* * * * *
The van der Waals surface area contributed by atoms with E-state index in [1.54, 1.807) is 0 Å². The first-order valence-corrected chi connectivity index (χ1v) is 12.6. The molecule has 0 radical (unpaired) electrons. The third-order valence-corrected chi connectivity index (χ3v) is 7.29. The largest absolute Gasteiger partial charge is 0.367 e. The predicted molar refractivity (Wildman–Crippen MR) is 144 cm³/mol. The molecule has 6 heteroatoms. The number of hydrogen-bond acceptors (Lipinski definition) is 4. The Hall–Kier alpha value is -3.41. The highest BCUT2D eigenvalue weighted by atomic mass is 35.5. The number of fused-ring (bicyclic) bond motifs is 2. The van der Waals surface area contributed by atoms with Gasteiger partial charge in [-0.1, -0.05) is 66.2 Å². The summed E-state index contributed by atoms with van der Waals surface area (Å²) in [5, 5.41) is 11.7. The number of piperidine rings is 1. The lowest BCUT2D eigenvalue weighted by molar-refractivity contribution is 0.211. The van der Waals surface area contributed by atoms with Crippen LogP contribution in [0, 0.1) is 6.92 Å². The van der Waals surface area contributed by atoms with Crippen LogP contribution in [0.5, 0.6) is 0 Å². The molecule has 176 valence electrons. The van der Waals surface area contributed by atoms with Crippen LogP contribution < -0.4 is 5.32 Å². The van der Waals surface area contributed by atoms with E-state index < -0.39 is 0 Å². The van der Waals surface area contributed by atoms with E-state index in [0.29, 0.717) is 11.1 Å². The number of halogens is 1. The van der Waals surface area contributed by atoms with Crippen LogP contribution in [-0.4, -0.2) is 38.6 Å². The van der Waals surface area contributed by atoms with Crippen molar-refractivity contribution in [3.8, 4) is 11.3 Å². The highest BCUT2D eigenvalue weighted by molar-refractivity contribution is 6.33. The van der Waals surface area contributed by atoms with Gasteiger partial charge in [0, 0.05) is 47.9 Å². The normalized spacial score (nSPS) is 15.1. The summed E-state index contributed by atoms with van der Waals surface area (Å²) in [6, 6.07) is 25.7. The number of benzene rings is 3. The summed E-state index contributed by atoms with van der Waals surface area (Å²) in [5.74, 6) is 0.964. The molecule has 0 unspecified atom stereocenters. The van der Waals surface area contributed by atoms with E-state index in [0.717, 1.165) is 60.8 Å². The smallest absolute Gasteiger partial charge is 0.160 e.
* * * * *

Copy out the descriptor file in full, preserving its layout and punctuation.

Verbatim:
The van der Waals surface area contributed by atoms with E-state index in [1.54, 1.807) is 0 Å². The first-order valence-corrected chi connectivity index (χ1v) is 12.6. The molecule has 0 radical (unpaired) electrons. The third-order valence-corrected chi connectivity index (χ3v) is 7.29. The largest absolute Gasteiger partial charge is 0.367 e. The predicted molar refractivity (Wildman–Crippen MR) is 144 cm³/mol. The molecule has 6 heteroatoms. The number of hydrogen-bond acceptors (Lipinski definition) is 4. The Hall–Kier alpha value is -3.41. The highest BCUT2D eigenvalue weighted by atomic mass is 35.5. The number of fused-ring (bicyclic) bond motifs is 2. The van der Waals surface area contributed by atoms with Gasteiger partial charge in [-0.1, -0.05) is 66.2 Å². The summed E-state index contributed by atoms with van der Waals surface area (Å²) in [5, 5.41) is 11.7. The number of piperidine rings is 1. The lowest BCUT2D eigenvalue weighted by molar-refractivity contribution is 0.211. The van der Waals surface area contributed by atoms with Crippen LogP contribution in [0, 0.1) is 6.92 Å². The van der Waals surface area contributed by atoms with Crippen LogP contribution in [0.5, 0.6) is 0 Å². The molecule has 176 valence electrons. The van der Waals surface area contributed by atoms with Crippen LogP contribution < -0.4 is 5.32 Å². The van der Waals surface area contributed by atoms with E-state index < -0.39 is 0 Å². The van der Waals surface area contributed by atoms with E-state index in [0.29, 0.717) is 11.1 Å². The number of halogens is 1. The van der Waals surface area contributed by atoms with Crippen LogP contribution in [-0.4, -0.2) is 38.6 Å². The van der Waals surface area contributed by atoms with Crippen molar-refractivity contribution in [3.8, 4) is 11.3 Å². The highest BCUT2D eigenvalue weighted by molar-refractivity contribution is 6.33. The van der Waals surface area contributed by atoms with Gasteiger partial charge in [0, 0.05) is 47.9 Å². The normalized spacial score (nSPS) is 15.1. The summed E-state index contributed by atoms with van der Waals surface area (Å²) in [6, 6.07) is 25.7. The number of benzene rings is 3. The summed E-state index contributed by atoms with van der Waals surface area (Å²) in [5.74, 6) is 0.964. The molecule has 0 unspecified atom stereocenters. The van der Waals surface area contributed by atoms with E-state index in [0.717, 1.165) is 60.8 Å². The smallest absolute Gasteiger partial charge is 0.160 e.